Monday, September 18

Live: The Black Keys 9/12/06

For how good the Black Keys are, there certainly weren’t very many people present for their short set at Amoeba Records in Hollywood. The duo of Dan Auerbach and Patrick Carney have been delivering solid blues-rock since their debut in 2002, and their show at Amoeba only further secured the crown of low-fi, white-guy blues upon their head.

The set was a short one—almost painfully short. They kicked it off with “10 A.M. Automatic” and “Girl On My Mind”, a couple of their more well-known tracks from 2004’s “Rubber Factory”. Auerbach’s voice is as raw and glorified live as it is on their albums, emanating from his bearded visage in a way so natural that its difficult to imagine him anywhere other than standing in front of you, singing his heart out. He was a joy to watch on stage, the music flowing through him and contorting his body at times, which, I’m fairly certain, had to do the fact that he was stoned. Carney was in top form as well, hammering out his trademark beats on a miniature jazz drum kit and doing his best to hide his priceless drummer faces.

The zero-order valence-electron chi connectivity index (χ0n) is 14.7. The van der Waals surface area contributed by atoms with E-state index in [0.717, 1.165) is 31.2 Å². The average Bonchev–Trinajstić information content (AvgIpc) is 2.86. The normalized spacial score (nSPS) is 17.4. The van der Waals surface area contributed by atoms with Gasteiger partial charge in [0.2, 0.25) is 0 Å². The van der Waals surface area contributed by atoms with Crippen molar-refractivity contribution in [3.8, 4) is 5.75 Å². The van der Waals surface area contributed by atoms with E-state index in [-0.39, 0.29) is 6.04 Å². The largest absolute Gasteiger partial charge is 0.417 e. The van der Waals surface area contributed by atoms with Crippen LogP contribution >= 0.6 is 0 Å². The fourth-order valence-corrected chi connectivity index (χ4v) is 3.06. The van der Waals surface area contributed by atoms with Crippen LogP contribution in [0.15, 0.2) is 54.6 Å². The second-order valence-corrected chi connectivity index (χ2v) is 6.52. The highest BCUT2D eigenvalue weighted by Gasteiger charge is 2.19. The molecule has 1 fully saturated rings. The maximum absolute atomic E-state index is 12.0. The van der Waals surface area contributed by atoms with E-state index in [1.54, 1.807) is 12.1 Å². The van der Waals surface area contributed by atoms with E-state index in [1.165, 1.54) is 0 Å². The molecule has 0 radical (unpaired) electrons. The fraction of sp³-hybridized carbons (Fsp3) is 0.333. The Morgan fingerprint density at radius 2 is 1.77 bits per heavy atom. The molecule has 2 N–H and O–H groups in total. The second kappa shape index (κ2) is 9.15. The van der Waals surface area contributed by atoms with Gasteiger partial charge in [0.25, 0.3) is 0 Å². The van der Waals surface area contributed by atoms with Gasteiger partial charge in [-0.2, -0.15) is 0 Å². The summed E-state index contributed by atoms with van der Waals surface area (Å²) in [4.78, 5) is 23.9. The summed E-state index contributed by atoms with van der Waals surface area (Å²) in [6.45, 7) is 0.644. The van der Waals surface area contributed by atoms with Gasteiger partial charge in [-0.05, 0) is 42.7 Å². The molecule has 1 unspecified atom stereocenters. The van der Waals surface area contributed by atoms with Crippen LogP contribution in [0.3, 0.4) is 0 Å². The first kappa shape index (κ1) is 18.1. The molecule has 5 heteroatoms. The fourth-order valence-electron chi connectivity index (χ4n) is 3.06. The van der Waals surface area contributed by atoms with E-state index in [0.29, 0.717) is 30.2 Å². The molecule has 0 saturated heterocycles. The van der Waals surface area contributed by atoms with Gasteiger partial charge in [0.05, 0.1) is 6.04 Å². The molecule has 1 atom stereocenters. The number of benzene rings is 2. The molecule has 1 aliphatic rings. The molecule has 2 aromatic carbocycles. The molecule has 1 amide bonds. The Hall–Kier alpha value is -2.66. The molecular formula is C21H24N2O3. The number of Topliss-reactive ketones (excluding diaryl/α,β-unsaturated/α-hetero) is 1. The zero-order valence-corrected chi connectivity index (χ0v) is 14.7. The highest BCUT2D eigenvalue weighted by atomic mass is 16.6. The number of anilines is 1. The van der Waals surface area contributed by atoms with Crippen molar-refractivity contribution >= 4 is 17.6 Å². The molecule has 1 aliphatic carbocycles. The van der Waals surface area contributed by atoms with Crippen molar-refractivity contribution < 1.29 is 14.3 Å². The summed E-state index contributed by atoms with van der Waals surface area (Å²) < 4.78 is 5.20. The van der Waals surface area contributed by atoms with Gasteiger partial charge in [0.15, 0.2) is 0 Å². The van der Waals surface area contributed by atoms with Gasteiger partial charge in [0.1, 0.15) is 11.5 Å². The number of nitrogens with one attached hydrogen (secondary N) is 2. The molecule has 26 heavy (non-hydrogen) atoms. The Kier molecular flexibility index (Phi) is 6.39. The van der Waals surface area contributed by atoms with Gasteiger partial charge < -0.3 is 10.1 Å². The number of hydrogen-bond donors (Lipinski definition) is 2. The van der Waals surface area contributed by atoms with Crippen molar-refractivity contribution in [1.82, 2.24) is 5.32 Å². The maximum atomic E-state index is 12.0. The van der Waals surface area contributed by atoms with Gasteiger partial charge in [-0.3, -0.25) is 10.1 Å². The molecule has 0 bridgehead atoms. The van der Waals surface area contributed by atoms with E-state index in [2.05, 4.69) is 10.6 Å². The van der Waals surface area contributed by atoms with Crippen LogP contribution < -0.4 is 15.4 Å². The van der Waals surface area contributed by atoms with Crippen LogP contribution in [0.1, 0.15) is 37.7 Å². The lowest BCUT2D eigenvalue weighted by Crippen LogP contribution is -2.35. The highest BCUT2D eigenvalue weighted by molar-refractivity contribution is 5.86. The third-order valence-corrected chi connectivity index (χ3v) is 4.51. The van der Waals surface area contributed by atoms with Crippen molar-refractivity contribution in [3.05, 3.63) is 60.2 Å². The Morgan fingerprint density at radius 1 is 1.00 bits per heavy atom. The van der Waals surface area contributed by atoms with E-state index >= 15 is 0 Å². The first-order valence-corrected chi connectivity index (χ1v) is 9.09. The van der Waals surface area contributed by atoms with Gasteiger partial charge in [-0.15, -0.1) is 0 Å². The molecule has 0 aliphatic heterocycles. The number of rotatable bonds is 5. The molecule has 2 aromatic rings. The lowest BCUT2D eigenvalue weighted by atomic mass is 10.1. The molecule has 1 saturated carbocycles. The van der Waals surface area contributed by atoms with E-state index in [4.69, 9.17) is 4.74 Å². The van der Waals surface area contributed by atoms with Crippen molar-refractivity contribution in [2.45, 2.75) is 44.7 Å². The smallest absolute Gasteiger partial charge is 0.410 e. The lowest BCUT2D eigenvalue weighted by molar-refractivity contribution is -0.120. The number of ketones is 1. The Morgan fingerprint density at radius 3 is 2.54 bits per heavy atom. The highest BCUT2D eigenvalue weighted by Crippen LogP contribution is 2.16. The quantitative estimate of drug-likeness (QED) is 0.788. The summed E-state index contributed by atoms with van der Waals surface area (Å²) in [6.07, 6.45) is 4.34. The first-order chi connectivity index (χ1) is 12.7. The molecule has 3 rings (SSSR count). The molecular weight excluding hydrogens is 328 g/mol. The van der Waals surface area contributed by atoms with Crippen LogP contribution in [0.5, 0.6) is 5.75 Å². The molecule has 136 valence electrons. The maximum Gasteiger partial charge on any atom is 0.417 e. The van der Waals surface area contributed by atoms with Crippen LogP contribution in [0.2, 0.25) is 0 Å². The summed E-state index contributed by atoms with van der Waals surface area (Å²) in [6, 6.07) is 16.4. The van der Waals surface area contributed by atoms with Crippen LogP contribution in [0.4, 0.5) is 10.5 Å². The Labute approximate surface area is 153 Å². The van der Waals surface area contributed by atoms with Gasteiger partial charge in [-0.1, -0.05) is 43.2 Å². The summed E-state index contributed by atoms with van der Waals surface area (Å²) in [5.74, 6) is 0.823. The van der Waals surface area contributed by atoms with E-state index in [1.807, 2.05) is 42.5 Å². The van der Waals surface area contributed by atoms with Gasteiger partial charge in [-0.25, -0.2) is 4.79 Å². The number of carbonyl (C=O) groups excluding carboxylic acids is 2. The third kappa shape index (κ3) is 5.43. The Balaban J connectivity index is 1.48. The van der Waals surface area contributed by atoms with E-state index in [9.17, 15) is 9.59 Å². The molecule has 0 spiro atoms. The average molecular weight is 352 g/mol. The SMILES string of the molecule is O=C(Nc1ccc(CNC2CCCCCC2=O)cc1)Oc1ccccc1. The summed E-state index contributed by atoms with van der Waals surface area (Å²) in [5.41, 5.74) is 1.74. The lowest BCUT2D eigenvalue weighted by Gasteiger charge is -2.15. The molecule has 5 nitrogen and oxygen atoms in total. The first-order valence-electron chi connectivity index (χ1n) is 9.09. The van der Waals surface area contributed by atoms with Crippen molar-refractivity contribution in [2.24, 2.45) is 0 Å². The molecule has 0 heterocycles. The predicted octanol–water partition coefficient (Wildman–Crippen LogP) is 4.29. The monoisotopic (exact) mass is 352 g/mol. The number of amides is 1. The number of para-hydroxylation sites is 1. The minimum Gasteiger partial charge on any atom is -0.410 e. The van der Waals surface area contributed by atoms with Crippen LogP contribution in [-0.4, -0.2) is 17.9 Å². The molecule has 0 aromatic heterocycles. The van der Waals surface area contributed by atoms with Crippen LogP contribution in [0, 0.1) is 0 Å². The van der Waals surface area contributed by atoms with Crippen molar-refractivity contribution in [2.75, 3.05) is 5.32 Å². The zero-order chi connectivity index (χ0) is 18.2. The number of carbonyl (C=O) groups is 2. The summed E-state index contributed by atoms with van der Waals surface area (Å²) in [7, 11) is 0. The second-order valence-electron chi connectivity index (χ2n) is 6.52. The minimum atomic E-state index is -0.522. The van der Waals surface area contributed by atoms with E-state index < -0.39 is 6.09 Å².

They continued with a few tracks from their new album, “Magic Potion”, which had been released that very day. Both rocked pretty hard, though the extended and hard-rocking version of “Strange Desire” (which starts out with the terrific line “I don’t wanna go to hell / but if I do / it’ll be because of you.”) was the highlight over “Just Got To Be” and the album’s obvious first single, “Your Touch”. After a couple of older songs, the band closed with “Set You Free”, a fan favorite from 2003’s “Thickfreakness”. The set lasted twenty-five minute in all, and most in attendance were left wishing they had bought tickets to one of The Black Keys’ sold-out shows in L.A. later that week.

After getting our albums signed (a very rushed and impersonal process), my friends and I headed across the street to Jack in the Box to hold us over until we got home. On the way back to the parking garage, we bumped into Dan and Patrick, who were staying late talking to a few people. They both seemed socially uncomfortable, but I managed to strike up a conversation with Patrick, with whom I discussed his jazz drumset and style of drumming. He saw the signed vinyl copy of “Magic Potion” I had it in my hands and proudly pulled it out, explaining that the vinyl was very high quality, and that it sounds really great on a record player. We exchanged awkward goodbyes. And that was that.

The Black Keys - 10 A.M. Automatic
The Black Keys - Strange Desire
The Black Keys - Set You Free

- Dominick Duhamel -

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